Is Your Documentary Film a Hobby? A Judge Thinks So

The top 100 documentaries produced over the last few year all made over $1 million. Yet, if the IRS accepts a judge's ruling in an Arizona tax case, documentaries would be classified as a "hobby" and therefore treated as a not-for-profit venture, meaning you would not be able to deduct the expenses you incurred making the film, and even might be liable for back taxes on past documentary projects.

In a case involving a film by Lee Storey, Judge Diane Kroupa stated that documentaries are produced "to educate rather than make money."

Which of course means Harvard University is a hobby.

The International Documentary Association's executive director Michael Lumpkin expressed his organization's dismay:

"The potential affirmation of Judge Kroupa's statement could have a serious impact on documentary filmmaking in America by creating federal case-law precedent that could be used against filmmakers, bringing about audits and demands for back taxes because of a characterization of documentary filmmaker as meriting nonprofit status."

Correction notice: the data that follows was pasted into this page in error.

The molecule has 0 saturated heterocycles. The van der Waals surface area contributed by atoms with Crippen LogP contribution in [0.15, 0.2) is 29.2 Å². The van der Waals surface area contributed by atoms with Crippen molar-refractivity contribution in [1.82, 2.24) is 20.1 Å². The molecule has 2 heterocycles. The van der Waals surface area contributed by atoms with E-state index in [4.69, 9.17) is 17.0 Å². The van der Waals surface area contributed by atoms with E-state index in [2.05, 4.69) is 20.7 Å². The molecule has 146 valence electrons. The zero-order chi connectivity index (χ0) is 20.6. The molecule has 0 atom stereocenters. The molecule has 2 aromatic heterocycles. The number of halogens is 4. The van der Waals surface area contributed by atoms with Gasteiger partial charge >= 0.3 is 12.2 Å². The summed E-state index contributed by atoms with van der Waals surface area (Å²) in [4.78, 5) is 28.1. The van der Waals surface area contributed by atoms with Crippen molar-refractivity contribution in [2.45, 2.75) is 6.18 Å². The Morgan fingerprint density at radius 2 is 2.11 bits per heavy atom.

I've made three documentaries because you can make money doing so. According to the website The Numbers Charles Ferguson's film Inside Job has grossed over $10 million in theaters and DVD sales on a budget of $2 million.

That's hardly a hobby. That's a business. A good business. Ask Robert Greenwald if his fine documentary film career is a hobby.

The IDA filed an amicus brief in the case. The judge will reply in a few weeks. If you are a documentarian, you should pay close attention.

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